Remote Call Framework 3.1
Serialization

Serialization is a fundamental part of every remote call. Remote call arguments need to be serialized into a binary format so they can be transmitted across the network, and once received, they need to be deserialized from a binary format back into regular C++ objects.

RCF provides a built-in serialization framework which handles serialization of common C++ types automatically, and can be customized to serialize arbitrary user-defined C++ types.

Standard C++ Types

Serialization of fundamental C++ types (char, int, double, etc) is handled automatically by RCF. Serialization of a number of other common and standard C++ types requires inclusion of the relevant header file:

Type Serialization header to include
std::string, std::wstring, std::basic_string<> #include <SF/string.hpp>
std::vector<> #include <SF/vector.hpp>
std::list<> #include <SF/list.hpp>
std::deque<> #include <SF/deque.hpp>
std::set<> #include <SF/set.hpp>
std::map<> #include <SF/map.hpp>
std::pair<> #include <SF/utility.hpp>
std::bitset<> #include <SF/bitset.hpp>
std::auto_ptr<> #include <SF/auto_ptr.hpp>
std::unique_ptr<> #include <SF/unique_ptr.hpp>
std::shared_ptr<> #include <SF/shared_ptr.hpp>
std::tuple<> #include <SF/tuple.hpp>
std::array<> #include <SF/array.hpp>
boost::scoped_ptr<> #include <SF/boost/scoped_ptr.hpp>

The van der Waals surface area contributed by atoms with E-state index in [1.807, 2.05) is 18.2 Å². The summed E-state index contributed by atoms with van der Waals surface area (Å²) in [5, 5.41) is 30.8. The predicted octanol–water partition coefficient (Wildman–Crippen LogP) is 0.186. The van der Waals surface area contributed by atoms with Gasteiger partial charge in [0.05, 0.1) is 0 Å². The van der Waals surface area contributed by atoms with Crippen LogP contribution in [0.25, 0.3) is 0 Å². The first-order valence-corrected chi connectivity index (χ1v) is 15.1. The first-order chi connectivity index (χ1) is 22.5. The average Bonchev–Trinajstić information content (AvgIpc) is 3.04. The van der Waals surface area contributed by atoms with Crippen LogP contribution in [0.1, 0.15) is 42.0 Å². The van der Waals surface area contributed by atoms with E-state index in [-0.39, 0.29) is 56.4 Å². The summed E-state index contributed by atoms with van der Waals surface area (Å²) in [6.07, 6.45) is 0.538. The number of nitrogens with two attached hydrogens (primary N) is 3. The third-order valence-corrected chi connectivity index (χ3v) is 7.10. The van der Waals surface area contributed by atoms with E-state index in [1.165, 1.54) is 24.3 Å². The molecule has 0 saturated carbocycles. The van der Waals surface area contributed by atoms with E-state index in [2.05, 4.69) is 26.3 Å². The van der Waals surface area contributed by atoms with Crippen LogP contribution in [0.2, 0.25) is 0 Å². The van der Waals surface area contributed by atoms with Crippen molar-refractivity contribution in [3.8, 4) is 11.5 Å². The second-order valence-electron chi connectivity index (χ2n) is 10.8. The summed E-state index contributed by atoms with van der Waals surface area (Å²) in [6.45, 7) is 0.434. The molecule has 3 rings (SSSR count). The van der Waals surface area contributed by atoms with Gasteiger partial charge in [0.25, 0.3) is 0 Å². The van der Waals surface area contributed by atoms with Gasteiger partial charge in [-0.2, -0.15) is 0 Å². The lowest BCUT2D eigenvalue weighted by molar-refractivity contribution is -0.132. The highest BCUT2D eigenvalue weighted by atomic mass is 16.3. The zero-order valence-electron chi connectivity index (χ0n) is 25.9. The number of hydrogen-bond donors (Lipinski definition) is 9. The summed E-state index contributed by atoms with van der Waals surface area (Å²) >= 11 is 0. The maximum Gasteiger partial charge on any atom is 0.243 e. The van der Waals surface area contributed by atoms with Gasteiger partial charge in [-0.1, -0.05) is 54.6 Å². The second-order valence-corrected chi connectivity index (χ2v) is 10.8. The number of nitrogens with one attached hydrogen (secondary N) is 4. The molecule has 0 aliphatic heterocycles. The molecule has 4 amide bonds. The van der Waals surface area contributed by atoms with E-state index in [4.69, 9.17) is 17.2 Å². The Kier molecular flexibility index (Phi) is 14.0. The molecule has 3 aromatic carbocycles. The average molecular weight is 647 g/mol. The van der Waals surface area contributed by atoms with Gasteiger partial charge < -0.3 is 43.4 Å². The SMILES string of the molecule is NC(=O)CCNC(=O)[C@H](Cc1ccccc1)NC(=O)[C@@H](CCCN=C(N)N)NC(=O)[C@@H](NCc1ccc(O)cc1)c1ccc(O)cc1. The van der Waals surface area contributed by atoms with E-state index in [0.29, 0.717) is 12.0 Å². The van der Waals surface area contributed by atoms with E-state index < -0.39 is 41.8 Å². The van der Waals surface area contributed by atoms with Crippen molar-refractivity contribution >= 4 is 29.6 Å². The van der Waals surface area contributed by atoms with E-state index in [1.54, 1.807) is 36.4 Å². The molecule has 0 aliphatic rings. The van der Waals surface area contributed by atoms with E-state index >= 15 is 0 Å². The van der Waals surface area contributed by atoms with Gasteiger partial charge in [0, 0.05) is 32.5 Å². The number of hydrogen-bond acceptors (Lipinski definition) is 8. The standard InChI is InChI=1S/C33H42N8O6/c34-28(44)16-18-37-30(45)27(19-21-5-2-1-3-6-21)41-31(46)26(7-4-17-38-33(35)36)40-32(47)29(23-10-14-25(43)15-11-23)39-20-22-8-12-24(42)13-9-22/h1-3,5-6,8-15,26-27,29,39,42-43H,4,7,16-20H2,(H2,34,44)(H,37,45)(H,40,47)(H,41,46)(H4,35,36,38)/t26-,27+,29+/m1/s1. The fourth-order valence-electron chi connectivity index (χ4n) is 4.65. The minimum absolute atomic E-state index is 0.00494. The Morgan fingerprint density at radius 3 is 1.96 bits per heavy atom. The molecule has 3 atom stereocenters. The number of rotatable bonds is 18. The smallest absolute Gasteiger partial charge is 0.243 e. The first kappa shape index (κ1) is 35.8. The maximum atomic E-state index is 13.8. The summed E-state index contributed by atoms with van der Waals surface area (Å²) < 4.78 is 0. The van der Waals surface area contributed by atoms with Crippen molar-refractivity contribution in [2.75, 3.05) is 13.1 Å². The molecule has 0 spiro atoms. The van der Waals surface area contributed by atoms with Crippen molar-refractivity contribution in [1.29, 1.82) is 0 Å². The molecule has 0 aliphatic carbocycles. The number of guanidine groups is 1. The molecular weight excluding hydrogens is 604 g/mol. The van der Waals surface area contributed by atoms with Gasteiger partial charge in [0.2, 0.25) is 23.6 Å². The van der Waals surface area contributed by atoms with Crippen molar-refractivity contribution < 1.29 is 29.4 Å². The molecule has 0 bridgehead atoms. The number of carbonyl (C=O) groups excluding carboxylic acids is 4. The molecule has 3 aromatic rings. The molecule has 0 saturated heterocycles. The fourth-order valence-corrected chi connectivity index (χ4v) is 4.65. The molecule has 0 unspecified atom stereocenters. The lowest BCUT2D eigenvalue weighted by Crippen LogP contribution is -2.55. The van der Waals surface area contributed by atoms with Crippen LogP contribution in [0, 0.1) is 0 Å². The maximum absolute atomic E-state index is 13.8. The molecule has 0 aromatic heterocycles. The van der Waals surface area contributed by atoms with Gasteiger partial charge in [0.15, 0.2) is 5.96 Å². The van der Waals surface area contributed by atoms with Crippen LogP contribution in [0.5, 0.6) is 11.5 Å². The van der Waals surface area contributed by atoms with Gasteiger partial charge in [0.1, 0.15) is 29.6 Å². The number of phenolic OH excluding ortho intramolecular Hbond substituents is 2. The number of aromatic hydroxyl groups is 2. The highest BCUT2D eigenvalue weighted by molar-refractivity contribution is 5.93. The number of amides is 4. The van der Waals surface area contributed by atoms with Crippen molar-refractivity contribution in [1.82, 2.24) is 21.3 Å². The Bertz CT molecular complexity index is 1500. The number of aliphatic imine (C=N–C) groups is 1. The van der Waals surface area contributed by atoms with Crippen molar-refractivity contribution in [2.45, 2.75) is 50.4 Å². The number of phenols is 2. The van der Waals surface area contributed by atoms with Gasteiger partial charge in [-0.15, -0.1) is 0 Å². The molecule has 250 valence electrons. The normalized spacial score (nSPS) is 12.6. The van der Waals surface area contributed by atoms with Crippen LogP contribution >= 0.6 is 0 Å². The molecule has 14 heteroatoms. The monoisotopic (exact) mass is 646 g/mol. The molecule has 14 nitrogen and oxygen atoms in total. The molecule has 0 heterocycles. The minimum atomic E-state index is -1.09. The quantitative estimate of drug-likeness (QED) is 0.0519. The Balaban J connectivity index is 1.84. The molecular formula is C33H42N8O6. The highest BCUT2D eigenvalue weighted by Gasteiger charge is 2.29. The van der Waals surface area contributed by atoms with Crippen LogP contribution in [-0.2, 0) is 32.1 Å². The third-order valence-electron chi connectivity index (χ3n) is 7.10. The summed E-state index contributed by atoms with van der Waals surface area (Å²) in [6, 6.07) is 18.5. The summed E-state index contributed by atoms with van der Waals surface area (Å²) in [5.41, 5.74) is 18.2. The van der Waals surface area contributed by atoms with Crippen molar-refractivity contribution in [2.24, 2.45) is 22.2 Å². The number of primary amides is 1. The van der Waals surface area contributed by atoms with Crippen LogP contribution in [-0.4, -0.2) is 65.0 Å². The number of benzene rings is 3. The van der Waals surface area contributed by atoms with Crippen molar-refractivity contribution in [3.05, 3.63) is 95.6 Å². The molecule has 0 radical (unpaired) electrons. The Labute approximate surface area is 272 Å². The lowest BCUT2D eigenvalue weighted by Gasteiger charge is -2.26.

boost::shared_ptr<> #include <SF/boost/shared_ptr.hpp>
boost::intrusive_ptr<> #include <SF/boost/intrusive_ptr.hpp>
boost::any #include <SF/boost/any.hpp>
boost::tuple<> #include <SF/boost/tuple.hpp>
boost::variant<> #include <SF/boost/variant.hpp>
boost::array<> #include <SF/boost/array.hpp>

C++ enums are serialized automatically, as integers. Serialization of C++11 enum classes requires the use of a helper macro:

// Legacy C++ enum. Automatically serialized as 'int'.
enum Suit
{
Heart = 1,
Diamond = 2,
Club = 2,
Spade = 2
};
// C++11 enum class with custom base type (8 bit integer).
enum class Colors : std::int8_t
{
Red = 1,
Green = 2,
Blue = 3
};
// Use SF_SERIALIZE_ENUM_CLASS() to specify the base type of the enum class.
SF_SERIALIZE_ENUM_CLASS(Colors, std::int8_t)

User-defined Types

If you take a class of your own, and use it in an RCF interface:

class Point3D
{
public:
double mX;
double mY;
double mZ;
};
RCF_BEGIN(I_Echo, "I_Echo")
RCF_METHOD_R1(Point3D, Echo, const Point3D &)
RCF_END(I_Echo)

, you'll end up with an compiler error similar to this one: